How John Lewis changed its business model

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Embracing omni-channel has enabled the retailer to drive dramatic growth. Operations director Dino Rocos explains the strategy to Johanna Parsons.

If you’ve been along the M1 recently you will probably have seen another of Gazeley’s giant sheds growing up next to John Lewis’ DC at Magna Park near Milton Keynes.

For this second John Lewis site, ground was broken at the end of July, and within two months the structure has risen, the distinctive cladding covering vast walls, which impress the scale of this expansion, part of a £70 million investment, on the casual viewer.

But this is just the cherry on the cake of John Lewis’ business transformation. It was one of the first retailers to take e-commerce seriously and give it the level of investment that now puts it at the cutting edge of the omni-channel revolution.

And key to that strategic shift, was operations director Dino Rocos. Having been at the partnership some 37 years, it is his last 12 years in the supply chain function that he reckons have been the most exciting of his career.

He took on responsibility for the broader supply chain in 2002 following a significant problem with distribution centre flows in the run up to Christmas 2001 which he put right within six months.

“Having achieved that, it was clear that we had an opportunity to fundamentally change the business model,” he says.

Previously, a supplier would deliver to a DC. Stock would be stored and eventually transported to a service building near to a selling branch. This would be picked and sent to a store’s perimeter stock room from which it would be sent to the shop floor as requested. By contrast, the new model was to replenish sales from the previous day direct to stores.

This meant totally rebalancing the supply chain, taking costs out and adding value. But it would require a level of investment previously unheard of in the business, and at a time when John Lewis had publicly declared it would open ten new department stores in ten years, which considering it had only 25 stores, was quite a stretch.

Its online platform too was burgeoning, and e-commerce is an example of just how steeply volumes have escalated. In its first year, 2006 it took £1million and the role it would play in the future was uncertain. The initial projection was for £100m by 2017. This was upgraded to £300m, but in fact by 2012, annual online sales accounted for £1 billion, with £2.4 billion now expected in 2020.

Rocos’ plans for centralised fulfilment took account of the shifting market, and a modular approach was favoured with plenty of space for future expansion in whatever direction that might be.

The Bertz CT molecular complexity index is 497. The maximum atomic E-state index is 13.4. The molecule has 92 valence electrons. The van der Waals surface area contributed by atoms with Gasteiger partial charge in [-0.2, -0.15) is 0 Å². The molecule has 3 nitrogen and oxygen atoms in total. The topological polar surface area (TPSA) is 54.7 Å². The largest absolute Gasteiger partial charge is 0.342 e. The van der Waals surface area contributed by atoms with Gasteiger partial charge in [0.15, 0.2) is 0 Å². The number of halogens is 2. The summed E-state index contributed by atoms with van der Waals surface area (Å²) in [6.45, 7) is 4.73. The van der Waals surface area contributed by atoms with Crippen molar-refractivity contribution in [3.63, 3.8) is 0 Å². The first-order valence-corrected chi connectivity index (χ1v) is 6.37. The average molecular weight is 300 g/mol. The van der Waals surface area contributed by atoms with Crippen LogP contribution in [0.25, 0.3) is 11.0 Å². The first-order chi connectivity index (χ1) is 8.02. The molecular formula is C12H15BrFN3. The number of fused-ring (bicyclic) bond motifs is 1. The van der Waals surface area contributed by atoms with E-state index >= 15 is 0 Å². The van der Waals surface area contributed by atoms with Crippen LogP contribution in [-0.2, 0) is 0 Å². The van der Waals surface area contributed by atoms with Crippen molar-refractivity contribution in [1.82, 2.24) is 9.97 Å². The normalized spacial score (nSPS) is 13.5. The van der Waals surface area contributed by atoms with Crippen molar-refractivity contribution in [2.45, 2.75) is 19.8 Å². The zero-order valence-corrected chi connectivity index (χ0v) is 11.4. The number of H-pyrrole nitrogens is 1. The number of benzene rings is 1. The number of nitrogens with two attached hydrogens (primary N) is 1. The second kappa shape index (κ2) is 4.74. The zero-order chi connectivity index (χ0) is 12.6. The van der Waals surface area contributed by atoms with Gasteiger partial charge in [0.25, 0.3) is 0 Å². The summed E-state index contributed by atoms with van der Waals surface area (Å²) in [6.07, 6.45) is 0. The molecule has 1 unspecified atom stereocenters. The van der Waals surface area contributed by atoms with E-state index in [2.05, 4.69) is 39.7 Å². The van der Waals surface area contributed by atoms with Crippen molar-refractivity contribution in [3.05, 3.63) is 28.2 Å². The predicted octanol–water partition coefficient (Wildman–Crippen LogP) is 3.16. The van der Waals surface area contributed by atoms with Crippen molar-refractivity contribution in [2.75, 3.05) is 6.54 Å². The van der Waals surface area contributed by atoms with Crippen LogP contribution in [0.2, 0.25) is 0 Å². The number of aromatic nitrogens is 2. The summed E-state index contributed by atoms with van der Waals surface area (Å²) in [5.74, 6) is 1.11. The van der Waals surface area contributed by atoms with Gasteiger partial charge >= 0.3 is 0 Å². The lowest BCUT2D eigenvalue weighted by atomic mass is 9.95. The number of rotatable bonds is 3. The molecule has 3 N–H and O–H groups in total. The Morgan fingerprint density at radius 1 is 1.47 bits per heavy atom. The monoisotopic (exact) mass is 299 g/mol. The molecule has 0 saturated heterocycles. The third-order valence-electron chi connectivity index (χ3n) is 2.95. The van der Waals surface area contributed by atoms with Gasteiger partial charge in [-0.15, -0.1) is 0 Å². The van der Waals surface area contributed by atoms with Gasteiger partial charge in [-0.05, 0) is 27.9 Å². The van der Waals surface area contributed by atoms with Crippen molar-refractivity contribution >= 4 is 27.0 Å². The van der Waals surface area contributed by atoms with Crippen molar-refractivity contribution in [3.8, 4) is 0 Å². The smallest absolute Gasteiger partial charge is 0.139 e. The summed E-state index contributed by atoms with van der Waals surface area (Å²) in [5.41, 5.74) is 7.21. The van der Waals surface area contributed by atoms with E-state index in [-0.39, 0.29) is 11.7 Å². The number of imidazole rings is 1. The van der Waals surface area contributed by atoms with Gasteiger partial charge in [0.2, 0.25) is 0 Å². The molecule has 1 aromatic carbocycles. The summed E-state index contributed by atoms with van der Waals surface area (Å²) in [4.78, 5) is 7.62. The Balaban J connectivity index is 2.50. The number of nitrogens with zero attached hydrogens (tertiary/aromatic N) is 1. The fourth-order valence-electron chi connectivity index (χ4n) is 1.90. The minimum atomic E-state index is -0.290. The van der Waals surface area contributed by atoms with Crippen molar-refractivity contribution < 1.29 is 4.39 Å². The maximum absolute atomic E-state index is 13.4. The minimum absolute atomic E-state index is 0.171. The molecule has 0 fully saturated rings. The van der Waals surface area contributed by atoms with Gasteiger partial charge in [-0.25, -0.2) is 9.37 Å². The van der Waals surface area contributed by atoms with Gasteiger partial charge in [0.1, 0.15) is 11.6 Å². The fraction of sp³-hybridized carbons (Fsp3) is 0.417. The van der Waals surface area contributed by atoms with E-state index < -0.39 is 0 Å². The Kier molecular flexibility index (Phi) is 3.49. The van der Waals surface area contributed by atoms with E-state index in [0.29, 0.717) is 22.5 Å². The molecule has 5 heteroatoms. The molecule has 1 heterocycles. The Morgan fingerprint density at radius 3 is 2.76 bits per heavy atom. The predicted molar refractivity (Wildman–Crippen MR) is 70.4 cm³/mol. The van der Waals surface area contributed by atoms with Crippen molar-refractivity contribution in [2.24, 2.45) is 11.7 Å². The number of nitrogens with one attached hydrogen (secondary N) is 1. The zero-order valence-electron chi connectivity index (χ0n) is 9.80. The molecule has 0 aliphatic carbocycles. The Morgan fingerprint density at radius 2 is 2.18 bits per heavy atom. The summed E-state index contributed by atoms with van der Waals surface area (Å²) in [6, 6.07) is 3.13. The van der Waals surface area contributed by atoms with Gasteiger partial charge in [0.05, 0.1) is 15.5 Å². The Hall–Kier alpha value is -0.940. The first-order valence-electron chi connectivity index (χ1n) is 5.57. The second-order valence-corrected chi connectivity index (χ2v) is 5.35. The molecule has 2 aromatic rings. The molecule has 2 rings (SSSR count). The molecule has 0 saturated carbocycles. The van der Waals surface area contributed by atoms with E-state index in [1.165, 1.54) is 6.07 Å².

“We deliberately built the infrastructure to allow us to make different decisions when we move to expand capacity.”

The primary site at Magna Park has already been expanded with mezzanine floors to the point that it now covers some 850,000 sq ft, and the footprint at the new site is 675,000 sq ft which will take it over a million sq ft with its mezzanines. Kitted out by KNAPP, the first site has had £15m worth of mechanised handling systems installed this year and another £12m outlay for next year will support its expected peak volumes.

All inbound stock from some 3,500 suppliers is unpacked and stored in bins. There are 30 aisles of double deep ASRS, and four OSRs storing goods, of which two were fitted retrospectively with more set to be installed in January.

Picking too is going to get a boost, with robotic systems planned for 2014. Currently order cut off is at 8:30pm for delivery from the facility at 10pm, and the site processes some 150,000 orders per day.

But this is not steady, and Rocos says that peak volumes can be nine times as high as at low demand times. The 320 John Lewis partners that work in the warehouse year round are supplemented by some 6-700 agency workers in the build up to Christmas.

During that peak KNAPP’s pick to light system is supplemented by some manual picking to keep up with capacity, but at other times an element of manual picking allows some machinery to be switched off, to save on overheads.

“The most difficult part is defining the parameters and setting the speeds and levels,” says Rocos. An enviable difficulty to have.  And with sales volumes up 14 per cent, and vehicle movements down by two per cent through 2012, and with the second site set to go live in little over a year, the rate of progress is staggering.  But as Rocos points out, the pressure is too. “All we’ve got to do is deliver the same experience with that site as we have this one.”

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